Family farmers across the nation have stormed Washington, D.C. to take on a fight against Monsanto, one of the biggest corporations for agricultural products in the nation. On Jan. 10 the US Court of Appeals held an Oral Argument where farmers spoke in protest of the decision that came from the Organic Seed Growers and Trade Association et al v. Monsanto. The case was filed in 2011 in an attempt to protect farmers from Monsanto, but was dismissed last year for lack of standing. Monsanto has patented its genetically engineered seeds, so farmers with fields in the vicinity of these crops have had to cease growing some crops to avoid a lawsuit for patent infringement. Further, Monsanto’s genetically engineered crops threaten to contaminate organically certified farms.
Supporters of organic farming are concerned about the months to come after a Jan. 1 congressional decision to extend the farm bill that was enacted in 2008 until September of 2013. Though both the Senate and the House created propositions for a new farm bill last summer, time constraints from the fiscal cliff prevented a decision. Mandatory funding as part of the 2008 bill for 37 organic programs has been cut from the extension, leaving the organic community in dismay. Some of the programs that weren’t included in the extension include research, cost share for organic certification and data collection regarding organics.
Erik Jacobs left his city life as a freelance photographer to begin an apprenticeship at The Farm School. The apprenticeship program at the school in Athol takes on 15 students every year to teach them the ins and outs of all of the realms of the farming world including growing food for 175 people and raising various livestock. Waking up one day to realize his meaningful connection to the natural world in combination with a love of dirt and food, Jacobs realized farming was where his future lies. He had little knowledge of farming prior to entering the school, which he admitted was a decision to see if he could realistically make the transition into the physically demanding rural lifestyle. Though he raised six hens and grew vegetables in a garden with his wife, Jacobs admitted the couple’s “attachment to late-night sushi and walking to the movies.” His classmates are equally unequipped, having come from a broad spectrum of careers from a lawyer to Ivy League graduates spanning over a wide range of ages. Delving into a lifestyle of harvesting, working with timber and raising animals for consumption, Jacobs says farming is changing his views on the circle of life and death.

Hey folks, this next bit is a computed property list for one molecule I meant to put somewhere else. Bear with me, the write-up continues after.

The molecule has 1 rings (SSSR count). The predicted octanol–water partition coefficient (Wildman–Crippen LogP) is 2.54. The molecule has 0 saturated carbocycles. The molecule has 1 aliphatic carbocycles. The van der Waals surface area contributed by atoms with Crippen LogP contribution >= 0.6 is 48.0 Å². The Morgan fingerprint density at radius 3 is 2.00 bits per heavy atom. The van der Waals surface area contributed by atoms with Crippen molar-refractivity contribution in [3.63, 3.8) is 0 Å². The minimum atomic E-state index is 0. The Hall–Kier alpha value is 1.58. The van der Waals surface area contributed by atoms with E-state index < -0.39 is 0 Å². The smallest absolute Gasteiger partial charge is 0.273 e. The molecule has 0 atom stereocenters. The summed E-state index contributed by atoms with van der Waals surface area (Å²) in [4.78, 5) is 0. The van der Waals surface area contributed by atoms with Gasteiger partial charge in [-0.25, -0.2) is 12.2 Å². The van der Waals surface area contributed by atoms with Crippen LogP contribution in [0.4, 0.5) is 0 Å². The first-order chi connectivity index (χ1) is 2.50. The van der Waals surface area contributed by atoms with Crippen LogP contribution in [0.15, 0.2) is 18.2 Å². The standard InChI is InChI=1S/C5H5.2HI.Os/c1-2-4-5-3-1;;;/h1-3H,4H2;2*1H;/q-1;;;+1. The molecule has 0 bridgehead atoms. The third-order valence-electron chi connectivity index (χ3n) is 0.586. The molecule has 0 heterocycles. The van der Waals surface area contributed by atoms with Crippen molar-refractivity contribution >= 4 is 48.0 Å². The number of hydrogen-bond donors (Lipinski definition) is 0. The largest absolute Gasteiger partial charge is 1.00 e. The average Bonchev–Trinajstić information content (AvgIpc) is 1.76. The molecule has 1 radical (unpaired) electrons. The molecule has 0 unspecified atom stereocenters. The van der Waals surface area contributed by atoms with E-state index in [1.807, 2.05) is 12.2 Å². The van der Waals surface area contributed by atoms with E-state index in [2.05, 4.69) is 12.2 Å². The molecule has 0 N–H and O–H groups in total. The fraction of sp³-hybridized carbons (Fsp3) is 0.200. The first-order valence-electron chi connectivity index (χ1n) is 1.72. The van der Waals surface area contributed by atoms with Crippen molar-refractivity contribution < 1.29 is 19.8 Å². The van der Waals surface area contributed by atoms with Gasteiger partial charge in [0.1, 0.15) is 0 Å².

Dairy farmers are continuing to struggle to maintain dairy farms as the cost of production steadily rises. So while the price of milk is rising, a profit is far from sight. David Doak, a dairy farmer from Maine, explained that he is currently being paid $25 for every hundred pounds of milk even though it costs him approximately $30 to produce. Since the 2008 farm bill was extended, the floor price for milk per hundredweight is now $16.94; meaning if the price falls below that the federal government will pay farmers the difference. Had the bill not been passed, the set floor price would be approximately $39 per hundredweight. Though farmers would see an initial surge in income, the demand for milk would probably fall and leave dairy farmers without a market.
The Food and Drug Administration (FDA) announced two new requirements in an attempt to increase food safety after numerous food recalls in recent years. The first requirement greatly involves farmers in improving the growth of food that is eaten raw through more regulated practices of sanitation for workers and equipment. After public comment, larger farms will have 26 months to implement the new guidelines. Smaller farms will be given an extended time frame. The second rule requires food sellers to prevent contamination of food and do a better job of correcting any mistakes that are made.